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Stephen Perera

Cinetape - how to use one.....

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So I've seen it attached to both film and digital cameras and I know what it does but HOW is it used....is there anywhere online where someone does like a tutorial of how to use one?

I assume the camera shows a screen with the readout to a focus puller that looks at that screen only? not the scene? or like both......does this person simply try and match the e.g. 4m on the camera to 4m on his handheld device that moves the lens focusing to 4m?

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You've got it right Stephen.  The focus puller views the displayed distance and sets the lens to match, either directly by hand, or by radio focus if they're using one.

And yes, the focus puller is watching the scene, judging the distance, and using the cine tape to confirm or fine tune their estimate.  It takes some practice and experience as the device doesn't show exactly what it is measuring, but it's generally the closest subject or thing directly in front of the camera.

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The Cinetape is meant to be a confidence checker as well as another measuring tool for focus, it works great in some situations and not as well in some others.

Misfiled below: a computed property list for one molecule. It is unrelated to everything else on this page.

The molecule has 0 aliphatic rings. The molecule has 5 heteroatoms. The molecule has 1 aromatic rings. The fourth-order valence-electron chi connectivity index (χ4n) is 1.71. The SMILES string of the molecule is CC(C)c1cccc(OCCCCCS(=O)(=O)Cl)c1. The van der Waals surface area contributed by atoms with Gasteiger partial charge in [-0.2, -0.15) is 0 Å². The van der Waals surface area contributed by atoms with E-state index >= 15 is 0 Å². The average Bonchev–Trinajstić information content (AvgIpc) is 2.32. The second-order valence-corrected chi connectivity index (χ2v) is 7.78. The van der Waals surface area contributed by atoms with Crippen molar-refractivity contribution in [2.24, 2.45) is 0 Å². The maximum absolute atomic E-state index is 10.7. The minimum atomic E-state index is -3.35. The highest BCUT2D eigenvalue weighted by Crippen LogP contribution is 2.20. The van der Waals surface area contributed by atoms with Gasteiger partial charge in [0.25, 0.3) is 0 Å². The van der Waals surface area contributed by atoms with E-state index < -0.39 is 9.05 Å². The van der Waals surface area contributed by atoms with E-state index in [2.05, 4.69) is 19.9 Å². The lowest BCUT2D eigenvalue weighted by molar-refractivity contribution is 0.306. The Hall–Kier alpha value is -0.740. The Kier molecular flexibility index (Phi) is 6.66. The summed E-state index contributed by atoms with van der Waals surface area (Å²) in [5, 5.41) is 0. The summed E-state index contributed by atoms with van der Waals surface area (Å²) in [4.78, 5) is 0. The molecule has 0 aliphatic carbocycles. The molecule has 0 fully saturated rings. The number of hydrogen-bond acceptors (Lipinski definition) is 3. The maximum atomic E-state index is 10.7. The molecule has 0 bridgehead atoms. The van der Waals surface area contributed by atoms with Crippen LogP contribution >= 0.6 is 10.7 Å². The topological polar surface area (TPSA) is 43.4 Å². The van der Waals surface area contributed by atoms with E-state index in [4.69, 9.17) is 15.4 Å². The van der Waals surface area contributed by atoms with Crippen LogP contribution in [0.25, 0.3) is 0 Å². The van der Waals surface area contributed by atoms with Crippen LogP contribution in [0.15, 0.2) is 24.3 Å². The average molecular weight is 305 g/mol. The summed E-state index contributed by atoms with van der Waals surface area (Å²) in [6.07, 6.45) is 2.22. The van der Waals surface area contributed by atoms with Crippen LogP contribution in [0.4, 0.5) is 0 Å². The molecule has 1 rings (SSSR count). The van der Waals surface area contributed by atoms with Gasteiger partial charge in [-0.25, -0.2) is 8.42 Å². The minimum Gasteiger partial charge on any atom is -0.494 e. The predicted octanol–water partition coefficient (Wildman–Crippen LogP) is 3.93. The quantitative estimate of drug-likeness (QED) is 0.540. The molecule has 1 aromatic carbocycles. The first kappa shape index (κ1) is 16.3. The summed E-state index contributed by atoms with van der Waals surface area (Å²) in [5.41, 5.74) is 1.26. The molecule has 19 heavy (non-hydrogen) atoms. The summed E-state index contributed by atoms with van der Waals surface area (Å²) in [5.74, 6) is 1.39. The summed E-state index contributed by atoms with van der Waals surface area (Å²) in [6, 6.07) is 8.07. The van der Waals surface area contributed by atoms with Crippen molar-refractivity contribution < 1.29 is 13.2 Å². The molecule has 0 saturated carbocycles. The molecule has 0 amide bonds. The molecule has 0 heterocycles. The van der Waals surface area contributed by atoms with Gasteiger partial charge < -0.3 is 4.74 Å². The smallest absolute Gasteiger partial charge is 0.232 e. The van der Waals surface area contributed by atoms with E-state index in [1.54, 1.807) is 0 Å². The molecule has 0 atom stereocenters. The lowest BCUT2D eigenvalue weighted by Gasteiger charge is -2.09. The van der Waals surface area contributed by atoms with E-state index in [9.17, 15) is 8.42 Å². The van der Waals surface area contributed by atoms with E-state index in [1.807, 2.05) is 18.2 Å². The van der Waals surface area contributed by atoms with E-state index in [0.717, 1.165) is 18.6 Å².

Setting it up: When you put the Sensor on the camera, "The horns," you want to set it as close to being on axis with the lens, picture it directly above the lens, positioned over the center of it, as close as possible without anything obstructing its sensor such as a matte-box or french flag.

Once you have the horns positioned, and it's connected to the display/control box, you set the film plane offset. The Cinetape doesn't know where it is positioned in relation to the film plane so you must calibrate it. By pointing the camera at a flat surface; a wall, slate, clipboard etc. you measure out the distance to the object it is pointing at and you adjust the offset until the Cinetape reading matches your measured distance.

The last thing you do is adjust sensitivity, the higher the number the more sensitive it is going to be. Everyone has their own preference but 45-65 is a good place, not too slow that your numbers are behind and not too fast that they become unreadable. 

When to use it: The key to using a Cinetape is knowing when it is and isn't going to work and work accurately. If you attempt to just match the numbers that the Cinetape is displaying you're going to run into focus issues sooner or later. 

You will get the best results from a Cinetape when there are no obstructions or people crossing in the frame. For example a push in/out on one subject or one subject walking up to the camera will probably give you the best readings.